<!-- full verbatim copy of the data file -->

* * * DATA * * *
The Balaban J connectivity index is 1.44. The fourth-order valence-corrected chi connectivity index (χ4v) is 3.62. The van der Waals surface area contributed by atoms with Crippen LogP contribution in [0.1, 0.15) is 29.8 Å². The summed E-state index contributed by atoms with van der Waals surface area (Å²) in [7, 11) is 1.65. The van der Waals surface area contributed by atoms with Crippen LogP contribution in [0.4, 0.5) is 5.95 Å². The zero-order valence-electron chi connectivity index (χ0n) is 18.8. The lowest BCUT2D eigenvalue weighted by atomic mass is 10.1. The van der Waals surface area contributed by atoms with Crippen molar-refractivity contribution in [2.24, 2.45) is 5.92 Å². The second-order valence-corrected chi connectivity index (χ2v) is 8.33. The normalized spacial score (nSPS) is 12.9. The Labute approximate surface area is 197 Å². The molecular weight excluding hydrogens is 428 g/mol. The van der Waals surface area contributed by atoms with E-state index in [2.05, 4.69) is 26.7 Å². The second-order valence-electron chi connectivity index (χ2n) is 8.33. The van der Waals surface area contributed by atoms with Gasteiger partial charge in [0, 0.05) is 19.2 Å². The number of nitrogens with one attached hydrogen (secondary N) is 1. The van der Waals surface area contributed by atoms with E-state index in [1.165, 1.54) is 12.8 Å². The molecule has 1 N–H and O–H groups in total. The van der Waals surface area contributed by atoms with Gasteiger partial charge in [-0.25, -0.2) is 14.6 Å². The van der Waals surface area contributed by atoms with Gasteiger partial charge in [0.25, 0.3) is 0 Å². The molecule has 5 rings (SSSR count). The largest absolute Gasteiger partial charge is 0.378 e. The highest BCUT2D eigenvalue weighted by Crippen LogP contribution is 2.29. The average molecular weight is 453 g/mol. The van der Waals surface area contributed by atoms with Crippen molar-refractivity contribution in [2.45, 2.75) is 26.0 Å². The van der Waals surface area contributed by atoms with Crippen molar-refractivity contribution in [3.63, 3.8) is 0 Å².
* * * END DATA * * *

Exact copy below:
The Balaban J connectivity index is 1.44. The fourth-order valence-corrected chi connectivity index (χ4v) is 3.62. The van der Waals surface area contributed by atoms with Crippen LogP contribution in [0.1, 0.15) is 29.8 Å². The summed E-state index contributed by atoms with van der Waals surface area (Å²) in [7, 11) is 1.65. The van der Waals surface area contributed by atoms with Crippen LogP contribution in [0.4, 0.5) is 5.95 Å². The zero-order valence-electron chi connectivity index (χ0n) is 18.8. The lowest BCUT2D eigenvalue weighted by atomic mass is 10.1. The van der Waals surface area contributed by atoms with Crippen molar-refractivity contribution in [2.24, 2.45) is 5.92 Å². The second-order valence-corrected chi connectivity index (χ2v) is 8.33. The normalized spacial score (nSPS) is 12.9. The Labute approximate surface area is 197 Å². The molecular weight excluding hydrogens is 428 g/mol. The van der Waals surface area contributed by atoms with E-state index in [2.05, 4.69) is 26.7 Å². The second-order valence-electron chi connectivity index (χ2n) is 8.33. The van der Waals surface area contributed by atoms with Gasteiger partial charge in [0, 0.05) is 19.2 Å². The number of nitrogens with one attached hydrogen (secondary N) is 1. The van der Waals surface area contributed by atoms with E-state index in [1.165, 1.54) is 12.8 Å². The molecule has 1 N–H and O–H groups in total. The van der Waals surface area contributed by atoms with Gasteiger partial charge in [-0.25, -0.2) is 14.6 Å². The van der Waals surface area contributed by atoms with Gasteiger partial charge in [0.25, 0.3) is 0 Å². The molecule has 5 rings (SSSR count). The largest absolute Gasteiger partial charge is 0.378 e. The highest BCUT2D eigenvalue weighted by Crippen LogP contribution is 2.29. The average molecular weight is 453 g/mol. The van der Waals surface area contributed by atoms with Crippen molar-refractivity contribution in [2.45, 2.75) is 26.0 Å². The van der Waals surface area contributed by atoms with Crippen molar-refractivity contribution in [3.63, 3.8) is 0 Å².